The number of mortgages approved in the UK for people buying a home rose sharply at the start of spring, Bank of England figures show.
The number of loan approvals for house purchases rose 18% between February and March, rising from 44,100 to 52,000.
It reflects signs of greater activity in the mortgage and housing sector following a slump late last year.
However, the recovery remains relatively subdued with March’s figure below the average.
The total number of approvals for house purchases reached 62,700 a month on average in 2022. Mortgage lending is also still well down on the last decade, excluding the sudden impact of the pandemic.
Activity slumped after the mini-Budget of September last year during Liz Truss’s short term as prime minister. The promise of billions of pounds of tax cuts without explaining how they would be paid for sparked turmoil on financial markets and drove up borrowing costs.
Mortgage rates hit a 14-year high but have since fallen close to the level seen before the mini-Budget. Before and after that event, the Bank of England has been raising interest rates to try to bring down inflation, which charts the rising cost of living.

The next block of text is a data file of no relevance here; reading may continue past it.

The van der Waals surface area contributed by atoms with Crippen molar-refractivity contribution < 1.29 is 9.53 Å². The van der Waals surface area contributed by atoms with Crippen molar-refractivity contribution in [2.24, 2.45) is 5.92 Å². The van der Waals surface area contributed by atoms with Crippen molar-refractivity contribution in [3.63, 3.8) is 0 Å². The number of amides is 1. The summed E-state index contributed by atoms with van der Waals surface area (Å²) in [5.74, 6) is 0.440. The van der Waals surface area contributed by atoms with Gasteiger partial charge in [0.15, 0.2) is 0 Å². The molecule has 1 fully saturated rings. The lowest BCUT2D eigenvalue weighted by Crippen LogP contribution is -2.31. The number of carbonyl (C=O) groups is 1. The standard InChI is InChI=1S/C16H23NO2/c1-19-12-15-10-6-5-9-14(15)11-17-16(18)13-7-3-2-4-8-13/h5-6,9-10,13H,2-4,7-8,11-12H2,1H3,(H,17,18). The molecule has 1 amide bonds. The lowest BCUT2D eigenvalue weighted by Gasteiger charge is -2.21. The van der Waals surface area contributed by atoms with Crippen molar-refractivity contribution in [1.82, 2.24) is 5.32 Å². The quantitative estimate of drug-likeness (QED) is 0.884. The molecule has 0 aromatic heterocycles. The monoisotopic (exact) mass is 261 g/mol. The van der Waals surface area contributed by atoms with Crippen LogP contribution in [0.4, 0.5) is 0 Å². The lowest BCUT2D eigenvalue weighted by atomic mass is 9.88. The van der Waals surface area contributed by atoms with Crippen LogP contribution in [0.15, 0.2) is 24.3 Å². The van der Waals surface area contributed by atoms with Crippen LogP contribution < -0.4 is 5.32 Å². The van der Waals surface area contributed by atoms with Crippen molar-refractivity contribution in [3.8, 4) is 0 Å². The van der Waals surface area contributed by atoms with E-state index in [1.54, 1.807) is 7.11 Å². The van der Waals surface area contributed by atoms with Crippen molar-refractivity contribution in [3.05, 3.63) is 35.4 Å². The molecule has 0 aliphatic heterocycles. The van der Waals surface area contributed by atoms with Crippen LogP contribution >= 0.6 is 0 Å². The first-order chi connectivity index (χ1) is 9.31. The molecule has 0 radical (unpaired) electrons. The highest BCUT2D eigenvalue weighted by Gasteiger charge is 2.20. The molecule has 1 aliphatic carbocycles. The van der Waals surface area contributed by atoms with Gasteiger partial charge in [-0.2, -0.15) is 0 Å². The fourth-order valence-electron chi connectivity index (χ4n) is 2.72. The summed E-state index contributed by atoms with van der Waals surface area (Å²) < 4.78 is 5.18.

Earlier this week, the Nationwide Building Society forecast a “modest recovery” in the housing market, as borrowing costs fall.
Many commentators say decreases in UK house prices are unlikely to be as steep as earlier predicted.
Lucian Cook, head of residential research at estate agent Savills, said the “bounce in mortgage approvals reflects an increasingly stable and competitive mortgage market”.
“The ability to better plan their prospective mortgage outgoings has brought buyers back to a housing market that has proved more resilient than we feared would be the case six months ago.”
However, he pointed out that rising prices were still putting pressure on potential property buyers’ finances.
Spring is generally regarded as the busiest time of the year for activity in the housing market. Traditionally, people tended to wait for slightly better weather for viewings, and activity was higher between Christmas and the summer holiday season.
Looking at households’ non-mortgage borrowing, the Bank of England said the annual growth rate for consumer credit rose for the sixth month in a row, accelerating from 7.7% in February to 7.9% in March.
Consumer credit includes borrowing using credit cards, personal loans and overdrafts.
Alice Haine, a personal finance analyst at investment platform Bestinvest, said: “The sad reality is that turning to credit to meet everyday living costs is the only solution for many households.”